Go to Edinburgh to enjoy a really dreadful show

Bloody Gaddafi's in everything. I bet it's only because he's got the same agent as Gareth Gates
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The Independent Online

Every year when I see the array of reviews for Edinburgh shows, I wonder whether it would be possible for any of them to beat the one that described a show in which three actors walked on to the stage naked, then wandered around in circles until one of them did a dump on stage. And the reviewer wrote politely, "At this point 12 of the audience walked out." Surely the interesting part here is the people who stayed. Did some of them lean across to the person they came with and say, "Let's give it another five minutes."

Every year when I see the array of reviews for Edinburgh shows, I wonder whether it would be possible for any of them to beat the one that described a show in which three actors walked on to the stage naked, then wandered around in circles until one of them did a dump on stage. And the reviewer wrote politely, "At this point 12 of the audience walked out." Surely the interesting part here is the people who stayed. Did some of them lean across to the person they came with and say, "Let's give it another five minutes."

The Edinburgh Festival is one of those things that, when you're there, seems to be not just the most important event in the universe but the only event in the universe. Hundreds of performers will have already tossed this edition of The Independent across the room, scowling "Oh – so they can send Robert Fisk to Afghanistan but still haven't got anyone to review my show." Some of them, in desperation will have turned to the foreign pages muttering "Maybe it's here," then read as far as "relations with Libya continue to improve" and yelled, "Oh, bloody Gaddafi, he's in everything. I bet it's only because he's got the same agent as Gareth Gates."

When you're part of it, it all seems so vital. I was furious one year because each day I was described in one newspaper as a "cockney comic". As if my show entailed me setting up a stall and flogging knocked-off sets of bathroom scales. But it's unlikely this made any appreciable difference, unless there were groups of disappointed pensioners each night thinking, "I'm sure this ranting will stop in a minute and he'll do 'The Lambeth Walk'."

It's like being part of a cult. It's only when you stop going that you realise no one who isn't there cares. Most people are probably nearer to the way my parents were, who, if they accidentally switched on BBC2 as it was showing a play or an opera would scramble for the button and shriek "Aaagh, get it out of here," as if a giant centipede had crawled into the room.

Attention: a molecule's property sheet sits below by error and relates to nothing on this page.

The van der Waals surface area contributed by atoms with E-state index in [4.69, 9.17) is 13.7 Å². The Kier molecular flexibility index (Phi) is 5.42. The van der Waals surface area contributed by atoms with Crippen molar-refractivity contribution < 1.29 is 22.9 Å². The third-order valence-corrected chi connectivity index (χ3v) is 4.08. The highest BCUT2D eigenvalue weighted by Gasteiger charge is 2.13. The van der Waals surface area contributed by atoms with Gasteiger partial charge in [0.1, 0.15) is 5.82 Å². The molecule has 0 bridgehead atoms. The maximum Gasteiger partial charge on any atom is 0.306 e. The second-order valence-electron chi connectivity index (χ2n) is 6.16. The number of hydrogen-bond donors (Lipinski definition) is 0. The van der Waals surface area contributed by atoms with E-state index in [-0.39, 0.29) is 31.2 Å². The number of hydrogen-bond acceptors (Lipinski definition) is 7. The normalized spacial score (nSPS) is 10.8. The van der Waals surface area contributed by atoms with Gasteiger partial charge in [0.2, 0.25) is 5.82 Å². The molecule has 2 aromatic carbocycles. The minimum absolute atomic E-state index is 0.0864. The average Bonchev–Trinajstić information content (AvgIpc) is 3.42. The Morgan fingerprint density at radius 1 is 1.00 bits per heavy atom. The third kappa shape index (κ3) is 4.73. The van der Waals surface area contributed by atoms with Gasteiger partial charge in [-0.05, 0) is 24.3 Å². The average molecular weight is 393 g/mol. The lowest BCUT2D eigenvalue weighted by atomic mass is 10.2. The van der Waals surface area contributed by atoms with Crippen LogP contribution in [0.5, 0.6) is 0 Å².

Eventually, just like an ex-cult member, you wonder why you ever took part at all. The conditions in the theatres wouldn't be tolerated by performers or audience anywhere else. In most of the venues you can hear other shows going on next door and upstairs, until you're not sure which noises are part of the show you're watching and which aren't. So you might puzzle for weeks over why, in the middle of a moving soliloquy about child abuse, there was a sudden burst of "Singing in the Rain".

But maybe these drawbacks are part of the festival's charm. In Edinburgh, because there are performances all day in almost every street, you can enjoy shows that are dreadful, whereas the same experience at a mainstream theatre would be depressing. I once sat in a bored, stupefied daze through an angst-ridden piece of cobblers about Sylvia Plath, until someone pointed out that the guitarist doing the backing music in the corner was Joe Dolce, the bloke who did that "Shaddap You Face" song, at which point the whole scenario took on a new meaning. We were watching a career swing from twaddle about telling women to shut up to feminist twaddle, surely a life-enriching experience. Has anyone else gone down a similar road? To repent for "Rabbit", will Chas and Dave end up in a fringe production of "Fat is a Feminist Issue", with their closing number "Male domination, it's an abomination, that's what we say on Southend pier."

The most enjoyable side to these Edinburgh experiences is that afterwards you get to mix with thousands of others, all with their own tales, as the city is packed with people connected by a common purpose. So a camaraderie grows, which creates a sort of democracy about which shows do well and which do badly. Because despite the armies of agents, promoters, TV executives, publicists and sponsors, no show can withstand the force of lots of people saying it isn't very good. You can spend thousands on slapping up posters hailing yourself as a genius, but if 50 people say you're rubbish, that verdict will be known by thousands within hours. Equally, as long as it can get enough in to start with, a brilliant show can do all right with little publicity.

But the finest attraction of the festival is the debauchery. Somehow, as soon as you arrive, it seems biologically unnatural to go to bed before five in the morning. Every night offers a bizarre venue for a late drink, that in any other circumstances would seem implausible. As the bar you're in at half past one is closing, someone will announce there's an all-night aquarium with a late license round the corner and off you go. Last year, at five in the morning, I discovered a postman's pub that was open, which I'm sure only exists if you're already drunk. From there we carried on until four in the afternoon, completing a 22-hour session that left me ill for a month. I know it's pathetic, but in 20 years of going to Edinburgh, I don't think I've ever been as proud.

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